So go ahead. Chop off my head and cook me and eat me. What do I care? I long for the afterlife where I might become a fuzzy bunny or a cute yellow chick.

What's that? You wish to know if there is anything I'd have done differently in my life? Yes, many things. I'd have tried to be more of a leader than a follower. I'd have eaten on the good china every day. I'd have come inside the barn when it rained, instead of looking upward to my near-drowning. I would tell someone, anyone, the key to life that I've discovered. In fact, I will tell you.

All you need to know is--



Monday, November 19, 2007

The Shiny Mirror Ball in Hell

Futuresis says: For the jobs I would apply for in the afterlife question...I thought of a job that I would really, really like. I would like to be Hell's DJ. I would love to be in charge of compiling the list of music that the folks in Hell would have to spend eternity listening to.

Which songs should be included?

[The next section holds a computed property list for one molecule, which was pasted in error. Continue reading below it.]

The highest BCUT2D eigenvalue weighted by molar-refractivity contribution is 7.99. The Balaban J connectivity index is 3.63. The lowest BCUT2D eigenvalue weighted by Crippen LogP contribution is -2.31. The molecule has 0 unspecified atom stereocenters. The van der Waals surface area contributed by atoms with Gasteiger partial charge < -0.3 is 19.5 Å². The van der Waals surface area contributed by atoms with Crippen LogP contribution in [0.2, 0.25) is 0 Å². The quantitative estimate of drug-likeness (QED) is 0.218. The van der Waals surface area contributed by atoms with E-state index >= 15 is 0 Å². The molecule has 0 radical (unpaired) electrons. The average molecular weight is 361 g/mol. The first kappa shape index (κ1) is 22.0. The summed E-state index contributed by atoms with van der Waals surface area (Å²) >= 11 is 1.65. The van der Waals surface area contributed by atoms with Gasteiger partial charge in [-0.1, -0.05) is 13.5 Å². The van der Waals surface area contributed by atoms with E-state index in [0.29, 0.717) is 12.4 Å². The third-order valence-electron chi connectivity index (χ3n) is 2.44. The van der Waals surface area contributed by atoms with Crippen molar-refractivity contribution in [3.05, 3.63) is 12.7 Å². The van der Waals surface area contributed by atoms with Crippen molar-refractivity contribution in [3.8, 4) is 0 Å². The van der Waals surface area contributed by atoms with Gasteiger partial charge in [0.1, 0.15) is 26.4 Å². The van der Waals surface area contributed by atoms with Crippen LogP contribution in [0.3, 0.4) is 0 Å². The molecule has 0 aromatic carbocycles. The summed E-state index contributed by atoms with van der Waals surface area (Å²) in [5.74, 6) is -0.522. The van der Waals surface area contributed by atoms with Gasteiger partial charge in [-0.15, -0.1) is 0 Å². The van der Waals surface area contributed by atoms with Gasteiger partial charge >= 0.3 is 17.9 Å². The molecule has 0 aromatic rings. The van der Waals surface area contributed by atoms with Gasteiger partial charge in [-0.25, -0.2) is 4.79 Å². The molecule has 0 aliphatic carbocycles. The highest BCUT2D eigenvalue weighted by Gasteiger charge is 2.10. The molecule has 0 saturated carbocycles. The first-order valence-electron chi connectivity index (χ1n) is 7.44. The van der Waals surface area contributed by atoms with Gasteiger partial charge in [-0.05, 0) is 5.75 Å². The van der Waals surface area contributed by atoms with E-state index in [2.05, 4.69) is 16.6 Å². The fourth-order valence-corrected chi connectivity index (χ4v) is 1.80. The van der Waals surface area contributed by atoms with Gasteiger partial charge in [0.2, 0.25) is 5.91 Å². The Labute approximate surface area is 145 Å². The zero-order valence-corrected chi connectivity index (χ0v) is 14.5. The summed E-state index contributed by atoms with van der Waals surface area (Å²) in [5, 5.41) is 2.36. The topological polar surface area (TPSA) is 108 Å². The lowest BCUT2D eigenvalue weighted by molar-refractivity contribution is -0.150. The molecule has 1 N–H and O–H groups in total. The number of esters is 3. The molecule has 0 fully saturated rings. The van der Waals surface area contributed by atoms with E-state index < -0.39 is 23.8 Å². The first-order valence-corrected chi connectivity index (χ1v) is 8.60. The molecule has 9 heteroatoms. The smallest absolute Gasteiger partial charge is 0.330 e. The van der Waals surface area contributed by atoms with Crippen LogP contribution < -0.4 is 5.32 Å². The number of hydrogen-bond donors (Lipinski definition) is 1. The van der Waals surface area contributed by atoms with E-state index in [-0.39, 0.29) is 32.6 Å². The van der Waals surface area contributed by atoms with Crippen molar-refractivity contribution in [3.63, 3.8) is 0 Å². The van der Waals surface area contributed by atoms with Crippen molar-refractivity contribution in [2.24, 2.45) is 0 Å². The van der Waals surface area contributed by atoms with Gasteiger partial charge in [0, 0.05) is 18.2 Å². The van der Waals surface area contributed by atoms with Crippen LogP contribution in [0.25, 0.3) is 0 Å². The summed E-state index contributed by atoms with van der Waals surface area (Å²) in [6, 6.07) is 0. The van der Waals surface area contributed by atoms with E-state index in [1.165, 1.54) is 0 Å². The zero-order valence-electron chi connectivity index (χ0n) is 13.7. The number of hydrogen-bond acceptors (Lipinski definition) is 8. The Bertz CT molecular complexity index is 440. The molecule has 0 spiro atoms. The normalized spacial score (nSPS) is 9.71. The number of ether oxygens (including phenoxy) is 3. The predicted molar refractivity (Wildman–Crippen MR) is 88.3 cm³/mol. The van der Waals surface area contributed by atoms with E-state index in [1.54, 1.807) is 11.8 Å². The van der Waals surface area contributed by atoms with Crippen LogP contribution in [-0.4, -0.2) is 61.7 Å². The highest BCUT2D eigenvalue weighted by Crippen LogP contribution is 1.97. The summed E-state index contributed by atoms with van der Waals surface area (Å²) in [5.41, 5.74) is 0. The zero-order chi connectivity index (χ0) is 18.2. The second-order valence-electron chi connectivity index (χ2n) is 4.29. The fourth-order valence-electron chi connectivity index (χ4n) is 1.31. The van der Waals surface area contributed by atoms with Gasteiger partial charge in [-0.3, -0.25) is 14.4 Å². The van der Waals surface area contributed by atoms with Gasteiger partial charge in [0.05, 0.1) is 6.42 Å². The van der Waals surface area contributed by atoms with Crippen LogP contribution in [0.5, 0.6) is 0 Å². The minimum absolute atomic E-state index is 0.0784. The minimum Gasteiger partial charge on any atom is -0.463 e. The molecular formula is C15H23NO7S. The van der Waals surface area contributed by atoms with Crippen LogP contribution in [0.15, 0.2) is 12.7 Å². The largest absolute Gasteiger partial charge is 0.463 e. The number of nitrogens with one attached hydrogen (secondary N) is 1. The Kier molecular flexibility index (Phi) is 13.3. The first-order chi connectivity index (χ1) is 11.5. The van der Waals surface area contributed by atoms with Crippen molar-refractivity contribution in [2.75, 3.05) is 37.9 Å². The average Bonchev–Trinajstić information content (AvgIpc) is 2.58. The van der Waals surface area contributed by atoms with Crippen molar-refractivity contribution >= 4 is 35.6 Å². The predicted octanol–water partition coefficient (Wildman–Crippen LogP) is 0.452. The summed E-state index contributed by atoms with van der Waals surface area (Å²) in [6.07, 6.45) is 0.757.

Sunday, November 18, 2007

Candy's Extra-Special Monday Meme

In honor of Futuresis's birthday today, I have made a special meme. I answered the questions and now am tagging her. And anyone else who drops by. Answer any question that appeals to you. Happy Meme Birthday, Futuresis!

Pick your most despicable ex. Name 2 things you would like to throw at him/her:

1. A sledgehammer, on fire.
2. His mother. Naked. And on fire.

Name 3 jobs you would like to apply for in the afterlife:

1. Loading up the "Glass-Shard-and-Lava Shooter" pointed at O.J.'s rectum.
2. Forcing O.J. to load up the "Glass-Shard-and-Lava Shooter Superdeluxe 2.0 Version" aimed at Mohammed Atta's rectum.
3. Personal Chef to Osama Bin Laden, specializing in the Rancid Pork Omelet for breakfast, the Hot Canine-Dingleberry Stew for lunch, and the Maxipad Pot Pie for dinner. Every day.

Describe your most gluttonous moment:

2 years ago I bought 6 Cadbury Creme Eggs, with those fake syrupy yokes inside, and I ate all 6 in about an hour. I was gagging from the twisted traffic jam of sugar coating my tastebuds and it was magnificent. I want to go back there.